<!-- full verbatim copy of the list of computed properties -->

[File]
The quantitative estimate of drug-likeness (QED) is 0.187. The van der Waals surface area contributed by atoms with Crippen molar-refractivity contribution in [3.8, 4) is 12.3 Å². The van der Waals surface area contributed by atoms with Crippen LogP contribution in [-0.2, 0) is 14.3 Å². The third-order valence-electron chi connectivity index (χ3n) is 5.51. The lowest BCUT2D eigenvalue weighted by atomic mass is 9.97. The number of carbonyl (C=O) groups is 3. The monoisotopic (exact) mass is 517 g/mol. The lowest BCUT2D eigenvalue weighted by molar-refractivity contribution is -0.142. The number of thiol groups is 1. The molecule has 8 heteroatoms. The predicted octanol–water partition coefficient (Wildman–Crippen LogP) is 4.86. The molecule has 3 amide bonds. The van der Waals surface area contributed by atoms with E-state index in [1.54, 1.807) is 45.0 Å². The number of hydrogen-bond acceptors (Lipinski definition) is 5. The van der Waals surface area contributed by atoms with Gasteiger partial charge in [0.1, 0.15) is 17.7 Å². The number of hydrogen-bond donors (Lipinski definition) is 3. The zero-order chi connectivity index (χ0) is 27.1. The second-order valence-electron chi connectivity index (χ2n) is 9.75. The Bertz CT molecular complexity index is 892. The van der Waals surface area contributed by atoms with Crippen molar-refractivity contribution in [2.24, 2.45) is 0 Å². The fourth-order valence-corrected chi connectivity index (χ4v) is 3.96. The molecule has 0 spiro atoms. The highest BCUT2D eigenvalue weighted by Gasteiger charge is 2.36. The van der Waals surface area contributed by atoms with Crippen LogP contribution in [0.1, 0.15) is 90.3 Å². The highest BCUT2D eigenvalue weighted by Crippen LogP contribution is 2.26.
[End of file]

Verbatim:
The quantitative estimate of drug-likeness (QED) is 0.187. The van der Waals surface area contributed by atoms with Crippen molar-refractivity contribution in [3.8, 4) is 12.3 Å². The van der Waals surface area contributed by atoms with Crippen LogP contribution in [-0.2, 0) is 14.3 Å². The third-order valence-electron chi connectivity index (χ3n) is 5.51. The lowest BCUT2D eigenvalue weighted by atomic mass is 9.97. The number of carbonyl (C=O) groups is 3. The monoisotopic (exact) mass is 517 g/mol. The lowest BCUT2D eigenvalue weighted by molar-refractivity contribution is -0.142. The number of thiol groups is 1. The molecule has 8 heteroatoms. The predicted octanol–water partition coefficient (Wildman–Crippen LogP) is 4.86. The molecule has 3 amide bonds. The van der Waals surface area contributed by atoms with E-state index in [1.54, 1.807) is 45.0 Å². The number of hydrogen-bond acceptors (Lipinski definition) is 5. The van der Waals surface area contributed by atoms with Gasteiger partial charge in [0.1, 0.15) is 17.7 Å². The number of hydrogen-bond donors (Lipinski definition) is 3. The zero-order chi connectivity index (χ0) is 27.1. The second-order valence-electron chi connectivity index (χ2n) is 9.75. The Bertz CT molecular complexity index is 892. The van der Waals surface area contributed by atoms with Crippen molar-refractivity contribution in [2.24, 2.45) is 0 Å². The fourth-order valence-corrected chi connectivity index (χ4v) is 3.96. The molecule has 0 spiro atoms. The highest BCUT2D eigenvalue weighted by Gasteiger charge is 2.36. The van der Waals surface area contributed by atoms with Crippen LogP contribution in [0.1, 0.15) is 90.3 Å². The highest BCUT2D eigenvalue weighted by Crippen LogP contribution is 2.26.